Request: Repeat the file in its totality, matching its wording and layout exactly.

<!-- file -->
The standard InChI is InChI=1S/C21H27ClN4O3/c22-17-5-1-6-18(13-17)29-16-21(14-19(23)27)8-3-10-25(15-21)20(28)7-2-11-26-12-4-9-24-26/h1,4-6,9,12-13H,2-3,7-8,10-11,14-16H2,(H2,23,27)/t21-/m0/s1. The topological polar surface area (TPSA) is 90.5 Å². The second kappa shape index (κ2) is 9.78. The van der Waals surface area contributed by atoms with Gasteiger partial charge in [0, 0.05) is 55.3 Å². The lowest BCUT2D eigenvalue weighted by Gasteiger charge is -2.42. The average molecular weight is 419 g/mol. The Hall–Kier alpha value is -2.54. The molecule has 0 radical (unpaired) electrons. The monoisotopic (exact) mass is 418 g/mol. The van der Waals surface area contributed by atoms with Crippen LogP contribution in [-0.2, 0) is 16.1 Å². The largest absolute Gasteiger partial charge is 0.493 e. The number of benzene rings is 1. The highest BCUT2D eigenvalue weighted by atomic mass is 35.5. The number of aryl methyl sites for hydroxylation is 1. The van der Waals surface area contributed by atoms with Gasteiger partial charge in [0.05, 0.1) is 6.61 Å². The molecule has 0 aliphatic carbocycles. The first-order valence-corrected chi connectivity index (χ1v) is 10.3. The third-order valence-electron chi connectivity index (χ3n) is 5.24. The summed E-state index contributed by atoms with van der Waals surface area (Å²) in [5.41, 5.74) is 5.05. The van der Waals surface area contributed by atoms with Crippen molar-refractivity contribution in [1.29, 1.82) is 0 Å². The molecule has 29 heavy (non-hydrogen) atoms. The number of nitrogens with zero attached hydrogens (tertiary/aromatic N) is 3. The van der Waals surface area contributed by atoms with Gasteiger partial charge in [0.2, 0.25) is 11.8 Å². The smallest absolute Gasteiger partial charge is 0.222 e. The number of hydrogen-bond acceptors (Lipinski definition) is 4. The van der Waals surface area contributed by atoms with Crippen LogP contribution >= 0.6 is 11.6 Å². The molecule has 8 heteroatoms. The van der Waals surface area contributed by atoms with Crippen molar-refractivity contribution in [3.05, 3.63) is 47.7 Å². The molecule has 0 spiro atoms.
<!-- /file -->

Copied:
The standard InChI is InChI=1S/C21H27ClN4O3/c22-17-5-1-6-18(13-17)29-16-21(14-19(23)27)8-3-10-25(15-21)20(28)7-2-11-26-12-4-9-24-26/h1,4-6,9,12-13H,2-3,7-8,10-11,14-16H2,(H2,23,27)/t21-/m0/s1. The topological polar surface area (TPSA) is 90.5 Å². The second kappa shape index (κ2) is 9.78. The van der Waals surface area contributed by atoms with Gasteiger partial charge in [0, 0.05) is 55.3 Å². The lowest BCUT2D eigenvalue weighted by Gasteiger charge is -2.42. The average molecular weight is 419 g/mol. The Hall–Kier alpha value is -2.54. The molecule has 0 radical (unpaired) electrons. The monoisotopic (exact) mass is 418 g/mol. The van der Waals surface area contributed by atoms with Crippen LogP contribution in [-0.2, 0) is 16.1 Å². The largest absolute Gasteiger partial charge is 0.493 e. The number of benzene rings is 1. The highest BCUT2D eigenvalue weighted by atomic mass is 35.5. The number of aryl methyl sites for hydroxylation is 1. The van der Waals surface area contributed by atoms with Gasteiger partial charge in [0.05, 0.1) is 6.61 Å². The molecule has 0 aliphatic carbocycles. The first-order valence-corrected chi connectivity index (χ1v) is 10.3. The third-order valence-electron chi connectivity index (χ3n) is 5.24. The summed E-state index contributed by atoms with van der Waals surface area (Å²) in [5.41, 5.74) is 5.05. The van der Waals surface area contributed by atoms with Crippen molar-refractivity contribution in [1.29, 1.82) is 0 Å². The molecule has 29 heavy (non-hydrogen) atoms. The number of nitrogens with zero attached hydrogens (tertiary/aromatic N) is 3. The van der Waals surface area contributed by atoms with Gasteiger partial charge in [0.2, 0.25) is 11.8 Å². The smallest absolute Gasteiger partial charge is 0.222 e. The number of hydrogen-bond acceptors (Lipinski definition) is 4. The van der Waals surface area contributed by atoms with Crippen LogP contribution >= 0.6 is 11.6 Å². The molecule has 8 heteroatoms. The van der Waals surface area contributed by atoms with Crippen molar-refractivity contribution in [3.05, 3.63) is 47.7 Å². The molecule has 0 spiro atoms.